The Adventures of Sherlock Holmes – Sir Arthur Conan Doyle

Book #804

Reviewer: Ms Oh Waily 


TAOSH I read The Adventures of Sherlock Holmes a good number of years ago as a teenager and enjoyed them.  But they were essentially consigned to memory until I thought to revisit them after my earlier review of The Hound of the Baskervilles.

The adventures are a series of twelve, relatively, short stories.  Most will set you back less than an hour to read and each is a little vignette of Holmesian deduction.

The twelve cases are:

  • A Scandal in Bohemia
  • The Adventure of the Red-Headed League
  • A Case of Identity
  • The Boscombe Valley Mystery
  • The Five Orange Pips
  • The Man with the Twisted Lip
  • The Adventure of the Blue Carbuncle
  • The Adventure of the Speckled Band
  • The Adventure of the Engineer’s Thumb
  • The Adventure of the Noble Bachelor
  • The Adventure of the Beryl Coronet
  • The Adventure of the Copper Beeches

The most likely story that you would be familiar with is the first, A Scandal in Bohemia.  It is in this piece that we meet ‘that woman’, Irene Adler.  American opera singer, socialite and apparently a brilliant woman to have outwitted Mr. Holmes.  Then you read the story, or listen on audiobook as I did, and you are left wondering at the idea that being observant and quick witted equals being a brilliant woman and a great opponent for the master deducer.
Oh how times have changed Sir Arthur, oh how they have changed.

Each of the succeeding stories brings out different mini-mysteries, some of which Holmes solves faultlessly while others like the Irene Adler case, are not so clear cut in the perpetrators being brought to justice.  In some instances, it is a case of unmasking goings-on rather than actual crime.

I found the writing to be almost as good as The Hound of the Baskervilles, with just enough setting for each story before getting to the nitty-gritty of the various mysteries to be detected.  Holmes’ deductions are sometimes obvious in advance of his explanations, other times not so much.  And as I mentioned in my previous review, unlike the often portrayed superior attitude of Holmes to Watson in film versions, there is nothing to note of that in these stories either.  In fact, he is quite complimentary and warm about his companion for the most part.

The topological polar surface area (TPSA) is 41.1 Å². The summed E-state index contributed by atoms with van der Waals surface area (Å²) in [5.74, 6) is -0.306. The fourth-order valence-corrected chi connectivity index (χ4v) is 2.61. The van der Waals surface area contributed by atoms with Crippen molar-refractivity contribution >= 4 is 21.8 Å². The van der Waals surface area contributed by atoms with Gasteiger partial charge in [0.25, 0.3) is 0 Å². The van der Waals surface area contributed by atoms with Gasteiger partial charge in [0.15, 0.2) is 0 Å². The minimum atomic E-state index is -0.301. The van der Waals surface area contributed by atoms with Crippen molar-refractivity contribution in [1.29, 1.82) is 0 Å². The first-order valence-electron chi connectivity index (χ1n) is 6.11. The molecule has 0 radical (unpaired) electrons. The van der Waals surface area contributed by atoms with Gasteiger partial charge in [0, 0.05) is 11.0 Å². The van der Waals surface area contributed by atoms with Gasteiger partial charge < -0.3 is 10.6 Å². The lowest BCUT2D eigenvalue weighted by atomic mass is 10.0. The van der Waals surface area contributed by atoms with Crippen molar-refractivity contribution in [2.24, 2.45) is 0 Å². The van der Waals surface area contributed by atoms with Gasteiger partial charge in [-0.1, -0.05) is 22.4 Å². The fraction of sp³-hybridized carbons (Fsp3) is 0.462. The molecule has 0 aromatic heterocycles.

It is another pleasant read, or listen, that will not tax you.  It is worthy of a place on the list as a good selection of the different types of mystery story and if you enjoy it enough you will find it to be the first of five Sherlock Holmes short(ish) story collections for you to hunt out.  This one is the earliest, dated 1892, and was published ten years before The Hound of the Baskervilles but only two years after The Sign of Four.
If you find yourself enjoying the Victorian world of Holmes and Watson, I can only imagine reading the novels and short stories in published order, would give an even more rounded aspect on Conan Doyle’s characters.  To do that, start at the beginning with A Study in Scarlet, and then check the list at the bottom of the page here at Wikipedia for published order.

I hope you enjoy this slice of Victoriana as much as I did.

Thérèse Raquin – Émile Zola

Book # 864

Reviewer: Ms Oh Waily


TRThérèse Raquin is the first of Émile Zola’s five entries on the 1001 Books list to be reviewed here and my first contact with his work.

As a novel it was first published in 1867 and it caused quite a scandal, which is unsurprising considering the subject matter.  It is apparently considered to be an example of naturalism, and there is plenty of detail to be had throughout my translation (the Penguin Classics edition).  I would be slightly dubious as to the true reality of the world described by Zola it has to be said, however.

The novel follows Thérèse Degans, a young woman who is brought back to France by her father Captain Degans in order to be raised by her over-bearing aunt, Mme Raquin.  She grows up in the company of her aunt and sickly cousin, Camille.

Thérèse grew up sleeping in the same bed as Camille and wrapped in the warm tenderness of her aunt.  She had an iron constitution and was treated like a sickly child, sharing her cousin’s medicine and kept in the warm atmosphere of the sick boy’s room.  She stayed for hours crouching in front of the fire, lost in thought, staring straight into the flames without blinking.  This convalescent life that was imposed on her drove her back into herself.

Mme Raquin eventually sells her small haberdashery business and retires to a little house by the water, which suits Thérèse’s nature but not Camille’s egotism.  Eventually Mme Raquin decides to marry Thérèse to Camille, feeling that her niece is the perfect person to take care of him as part sick nurse, part guardian angel.  The two children grow up with this idea as a foregone conclusion.